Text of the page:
Interesting look on things. - The Horse Forum
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post #1 of 26 Old 01-02-2014, 07:38 PM Thread Starter
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Question Interesting look on things.

This is going to be interesting topic but do u believe in winter pasture grazing? I personally think there is nothing wrong with it if u monitor how deep the snow is & u have minerals to balance what the grass lacks. However at our farm we have given the choice to our horses. Their choices are either to stay in a sheltered paddock that's about 1/4 mile long with a good quality round bale. Their other choice is they could go too their pasture which has about any where from 1/2 ft of snow to a 1ft, and they only have a little bit of a wind break at the far south side; the grass is tall but has to be pawed at to get. What I have found from this little experiment is that my horse would rather paw for their food all day unless it is too windy outside. I have also heard that winter grazing is great for a horse teeth because a horse needs that ripping motion to wear down their teeth. This being said I have different view on winter grazing for ponies.

I have also realized my horses would rather eat their hay off the ground rather then eating it out of a round bale. One other thing I know a person who has a horse who is about 30yrs old and he lets her winter graze and they only have snow to eat, he also does feed her some grain. Also she has lived like this all of her life.
So what are your thoughts is it cruel to winter graze? Or is letting a horse paw for too much work for the average horse? Do u think it is cruel for horse who are "not" worked to only get snow?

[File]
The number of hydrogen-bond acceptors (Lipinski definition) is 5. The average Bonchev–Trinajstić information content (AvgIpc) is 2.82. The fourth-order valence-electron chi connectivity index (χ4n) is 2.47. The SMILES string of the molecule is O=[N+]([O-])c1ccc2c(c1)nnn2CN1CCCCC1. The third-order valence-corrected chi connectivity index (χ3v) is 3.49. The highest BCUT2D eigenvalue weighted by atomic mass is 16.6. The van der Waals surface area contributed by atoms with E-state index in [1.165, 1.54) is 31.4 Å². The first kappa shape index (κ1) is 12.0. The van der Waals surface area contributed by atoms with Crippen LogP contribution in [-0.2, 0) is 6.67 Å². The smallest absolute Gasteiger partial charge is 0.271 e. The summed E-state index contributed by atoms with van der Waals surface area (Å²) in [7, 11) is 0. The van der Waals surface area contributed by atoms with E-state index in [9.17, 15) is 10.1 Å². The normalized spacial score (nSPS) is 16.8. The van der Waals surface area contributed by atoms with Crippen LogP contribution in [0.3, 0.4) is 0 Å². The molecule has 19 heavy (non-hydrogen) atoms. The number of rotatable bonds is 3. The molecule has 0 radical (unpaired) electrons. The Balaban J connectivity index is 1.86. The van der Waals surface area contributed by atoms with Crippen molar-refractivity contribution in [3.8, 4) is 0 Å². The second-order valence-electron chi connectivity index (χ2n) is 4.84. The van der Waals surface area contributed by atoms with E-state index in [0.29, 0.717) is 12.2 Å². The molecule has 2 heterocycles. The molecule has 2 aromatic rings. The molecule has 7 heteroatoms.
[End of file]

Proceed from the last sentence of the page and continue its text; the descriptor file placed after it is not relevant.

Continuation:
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post #2 of 26 Old 01-02-2014, 08:07 PM
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Interesting question..

Rewind back to when I lived in the UK and I would say HECK NO

7 years of living in the ice world, horses do not NEED water and hay provided, they are a grazing animal that will survive, I choose to provide hay, heated water and minerals, I choose not blanket, or feed grain.
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post #3 of 26 Old 01-02-2014, 08:07 PM
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Our horses are lazy. They would bury their heads in the hay bale instead of pawing through the snow. Some have got loose on occasion and went for the hay bales instead of looking for grass.

Edit: As for just having snow for water, they can get by with it but it is healthier and easier for them to digest with actual water. Having an open creek running through the pasture is OK. If not, you should supply a water trough.
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post #4 of 26 Old 01-02-2014, 08:13 PM